Thomas Vickers died in 1915 and Albert Vickers in 1919 both then in their eighties. During the war Wolseley's manufacturing capacity rapidly developed. Postwar the Vickers Directors decided to borrow and further expand Wolseley's works and to consolidate their motor-car interests in one company. Wolseley accordingly purchased from within the Vickers group: Electric and Ordnance Accessories Company Limited, the Motor-Car (Stellite Car) Ordnance Department and the Timken Bearing Department and announced Wolseley's future car programme would be:
- 1. 10 hp four-cylinder two or three-seater touring car based on the Wolseley designed Stellite car
- 2. 15 hp four-cylinder four-seater touring car
- 3. 20 hp six-cylinder chassis to be fitted with a variety of the best types of carriage-work
Examples of all these models were exhibited at the Olympia Show in November 1919.
In 1919 Wolseley also took over the Ward End, Birmingham munitions factory from Vickers and purchased a site for a new showroom and offices in London's Piccadilly by the Ritz Hotel. More than £252,000 was spent on the magnificent new building, Wolseley House, more than double their profits for 1919 when rewarding government contracts were still running. Those contracts ended. In 1920 they reported a loss of £83,000. The following years showed even greater losses and in 1924 the annual loss reached £364,000.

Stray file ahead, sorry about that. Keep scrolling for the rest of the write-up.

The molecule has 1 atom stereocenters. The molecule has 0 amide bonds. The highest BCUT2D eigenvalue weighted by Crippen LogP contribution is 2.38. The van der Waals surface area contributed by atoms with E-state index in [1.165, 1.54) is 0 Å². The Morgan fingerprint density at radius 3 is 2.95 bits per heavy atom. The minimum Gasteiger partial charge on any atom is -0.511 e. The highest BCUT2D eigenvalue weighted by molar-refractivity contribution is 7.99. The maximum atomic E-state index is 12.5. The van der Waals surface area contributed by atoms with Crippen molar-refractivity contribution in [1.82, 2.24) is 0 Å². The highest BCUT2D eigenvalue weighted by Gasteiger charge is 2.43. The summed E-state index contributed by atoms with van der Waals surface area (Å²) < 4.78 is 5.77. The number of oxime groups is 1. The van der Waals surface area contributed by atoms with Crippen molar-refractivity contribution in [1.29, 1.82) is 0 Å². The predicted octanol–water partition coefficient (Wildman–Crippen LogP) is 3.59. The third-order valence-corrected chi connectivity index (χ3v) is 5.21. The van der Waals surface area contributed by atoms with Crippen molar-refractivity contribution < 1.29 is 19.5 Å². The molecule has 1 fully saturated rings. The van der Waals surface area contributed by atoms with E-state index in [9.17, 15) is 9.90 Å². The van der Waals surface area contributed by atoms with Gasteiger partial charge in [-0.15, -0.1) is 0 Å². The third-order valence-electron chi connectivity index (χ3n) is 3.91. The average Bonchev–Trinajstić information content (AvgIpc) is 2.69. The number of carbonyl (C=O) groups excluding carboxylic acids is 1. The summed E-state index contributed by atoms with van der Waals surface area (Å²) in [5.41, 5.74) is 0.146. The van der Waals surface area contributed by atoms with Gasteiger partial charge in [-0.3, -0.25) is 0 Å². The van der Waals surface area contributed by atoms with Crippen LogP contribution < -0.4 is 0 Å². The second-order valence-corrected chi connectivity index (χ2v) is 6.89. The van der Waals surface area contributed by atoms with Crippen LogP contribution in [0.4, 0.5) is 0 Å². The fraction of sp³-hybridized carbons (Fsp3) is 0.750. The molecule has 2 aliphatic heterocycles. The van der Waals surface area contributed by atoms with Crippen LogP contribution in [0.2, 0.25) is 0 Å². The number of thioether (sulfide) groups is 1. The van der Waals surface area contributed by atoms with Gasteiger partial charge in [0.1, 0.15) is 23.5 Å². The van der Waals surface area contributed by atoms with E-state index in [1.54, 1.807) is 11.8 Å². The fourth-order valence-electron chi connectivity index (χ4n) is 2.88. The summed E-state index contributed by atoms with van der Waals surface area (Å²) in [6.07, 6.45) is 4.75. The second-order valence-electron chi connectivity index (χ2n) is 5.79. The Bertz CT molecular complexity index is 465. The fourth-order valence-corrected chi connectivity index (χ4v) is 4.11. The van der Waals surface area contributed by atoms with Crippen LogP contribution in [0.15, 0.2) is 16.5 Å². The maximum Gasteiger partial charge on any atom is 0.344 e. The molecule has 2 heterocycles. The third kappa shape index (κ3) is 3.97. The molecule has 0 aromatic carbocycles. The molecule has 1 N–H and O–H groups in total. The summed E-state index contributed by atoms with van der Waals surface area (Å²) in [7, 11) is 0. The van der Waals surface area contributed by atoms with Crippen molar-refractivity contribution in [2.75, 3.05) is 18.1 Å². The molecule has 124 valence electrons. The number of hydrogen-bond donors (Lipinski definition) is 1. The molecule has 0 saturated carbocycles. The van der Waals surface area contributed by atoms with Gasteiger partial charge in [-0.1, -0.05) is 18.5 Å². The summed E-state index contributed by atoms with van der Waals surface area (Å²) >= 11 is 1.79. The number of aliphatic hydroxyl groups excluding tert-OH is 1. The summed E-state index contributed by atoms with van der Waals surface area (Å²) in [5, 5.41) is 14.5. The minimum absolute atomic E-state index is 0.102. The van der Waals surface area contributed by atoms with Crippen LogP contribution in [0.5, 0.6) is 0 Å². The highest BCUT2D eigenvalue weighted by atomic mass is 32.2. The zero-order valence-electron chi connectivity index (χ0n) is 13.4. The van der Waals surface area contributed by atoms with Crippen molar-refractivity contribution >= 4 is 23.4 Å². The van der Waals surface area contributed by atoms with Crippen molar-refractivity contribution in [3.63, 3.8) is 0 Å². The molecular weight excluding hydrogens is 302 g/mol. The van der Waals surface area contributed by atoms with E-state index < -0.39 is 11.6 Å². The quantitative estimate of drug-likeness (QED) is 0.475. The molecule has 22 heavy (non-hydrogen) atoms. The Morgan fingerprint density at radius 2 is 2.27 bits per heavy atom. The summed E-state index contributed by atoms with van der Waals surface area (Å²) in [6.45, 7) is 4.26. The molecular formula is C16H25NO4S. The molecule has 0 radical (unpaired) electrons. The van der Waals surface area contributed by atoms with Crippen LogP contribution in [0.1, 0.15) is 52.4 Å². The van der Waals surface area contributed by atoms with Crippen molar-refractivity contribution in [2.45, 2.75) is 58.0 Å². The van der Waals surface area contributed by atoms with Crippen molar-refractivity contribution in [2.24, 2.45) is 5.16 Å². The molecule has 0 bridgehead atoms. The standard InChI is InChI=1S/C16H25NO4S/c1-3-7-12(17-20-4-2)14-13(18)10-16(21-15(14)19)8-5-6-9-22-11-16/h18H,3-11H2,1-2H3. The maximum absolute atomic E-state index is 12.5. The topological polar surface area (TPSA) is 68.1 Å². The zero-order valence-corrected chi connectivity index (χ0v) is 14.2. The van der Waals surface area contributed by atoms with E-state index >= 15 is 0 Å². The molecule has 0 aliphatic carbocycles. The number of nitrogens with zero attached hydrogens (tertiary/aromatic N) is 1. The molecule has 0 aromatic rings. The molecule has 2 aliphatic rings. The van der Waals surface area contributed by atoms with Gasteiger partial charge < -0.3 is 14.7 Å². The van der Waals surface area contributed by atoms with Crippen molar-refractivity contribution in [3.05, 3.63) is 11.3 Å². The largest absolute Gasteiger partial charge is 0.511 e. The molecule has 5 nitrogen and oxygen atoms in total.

Ernest Hopwood had been appointed Managing Director in August 1909 following Siddeley's departure. He resigned due to ill-health late in 1919. A J McCormack who had been joint MD with Hopwood since 1911 resigned in November 1923 and was replaced by a committee of management. Then at the end of October 1926 it was disclosed Sir Gilbert Garnsey and T W Horton had been appointed joint receivers and managers and the company was bankrupt "to the tune of £2 million". It was described as "one of the most spectacular failures in the early history of the motor industry".
1928 Wolseley car
Wolseley's business was purchased personally by William Morris, later Viscount Nuffield for £730,000 in February 1927 using his own money.Other bidders included General Motors and the Austin Motor Company. Herbert Austin, the founder, was said to have been very distressed he was unable to buy it. Morris incorporated a new company, Wolseley Motors (1927) Limited, later permitted to remove the (1927), and consolidated its production at the sprawling Ward End Works in Birmingham. Morris transferred Wolseley to his Morris Motors Limited in 1935 and Wolseley models soon became based on Morris designs. It joined Morris, MG and later Riley/Autovia in what was later promoted as the Nuffield Organisation